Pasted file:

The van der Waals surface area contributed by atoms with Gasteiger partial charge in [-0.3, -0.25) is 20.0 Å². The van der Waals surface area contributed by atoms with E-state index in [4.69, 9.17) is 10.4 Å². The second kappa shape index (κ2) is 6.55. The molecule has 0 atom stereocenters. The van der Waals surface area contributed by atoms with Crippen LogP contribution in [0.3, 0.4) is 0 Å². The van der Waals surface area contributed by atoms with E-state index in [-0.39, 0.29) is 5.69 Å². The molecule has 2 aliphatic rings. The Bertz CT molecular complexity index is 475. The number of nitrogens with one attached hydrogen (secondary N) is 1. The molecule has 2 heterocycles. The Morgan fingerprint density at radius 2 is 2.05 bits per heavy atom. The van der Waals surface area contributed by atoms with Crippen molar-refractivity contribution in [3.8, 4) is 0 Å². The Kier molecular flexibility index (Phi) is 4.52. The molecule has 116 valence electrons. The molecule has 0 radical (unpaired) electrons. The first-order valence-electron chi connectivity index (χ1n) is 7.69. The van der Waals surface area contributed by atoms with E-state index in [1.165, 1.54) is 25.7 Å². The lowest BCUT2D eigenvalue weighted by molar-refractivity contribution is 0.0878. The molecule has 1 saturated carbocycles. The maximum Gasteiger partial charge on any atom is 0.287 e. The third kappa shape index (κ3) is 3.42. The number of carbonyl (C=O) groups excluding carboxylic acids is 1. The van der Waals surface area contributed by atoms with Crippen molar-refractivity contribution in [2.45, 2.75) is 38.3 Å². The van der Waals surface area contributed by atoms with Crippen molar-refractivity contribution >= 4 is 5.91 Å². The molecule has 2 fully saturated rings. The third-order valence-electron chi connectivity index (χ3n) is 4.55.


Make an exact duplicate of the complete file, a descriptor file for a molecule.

The van der Waals surface area contributed by atoms with Gasteiger partial charge in [-0.3, -0.25) is 20.0 Å². The van der Waals surface area contributed by atoms with E-state index in [4.69, 9.17) is 10.4 Å². The second kappa shape index (κ2) is 6.55. The molecule has 0 atom stereocenters. The van der Waals surface area contributed by atoms with Crippen LogP contribution in [0.3, 0.4) is 0 Å². The van der Waals surface area contributed by atoms with E-state index in [-0.39, 0.29) is 5.69 Å². The molecule has 2 aliphatic rings. The Bertz CT molecular complexity index is 475. The number of nitrogens with one attached hydrogen (secondary N) is 1. The molecule has 2 heterocycles. The Morgan fingerprint density at radius 2 is 2.05 bits per heavy atom. The van der Waals surface area contributed by atoms with Crippen molar-refractivity contribution in [3.8, 4) is 0 Å². The Kier molecular flexibility index (Phi) is 4.52. The molecule has 116 valence electrons. The molecule has 0 radical (unpaired) electrons. The first-order valence-electron chi connectivity index (χ1n) is 7.69. The van der Waals surface area contributed by atoms with E-state index in [1.165, 1.54) is 25.7 Å². The lowest BCUT2D eigenvalue weighted by molar-refractivity contribution is 0.0878. The molecule has 1 saturated carbocycles. The maximum Gasteiger partial charge on any atom is 0.287 e. The third kappa shape index (κ3) is 3.42. The number of carbonyl (C=O) groups excluding carboxylic acids is 1. The van der Waals surface area contributed by atoms with Crippen molar-refractivity contribution in [2.45, 2.75) is 38.3 Å². The van der Waals surface area contributed by atoms with Crippen molar-refractivity contribution >= 4 is 5.91 Å². The molecule has 2 fully saturated rings. The third-order valence-electron chi connectivity index (χ3n) is 4.55.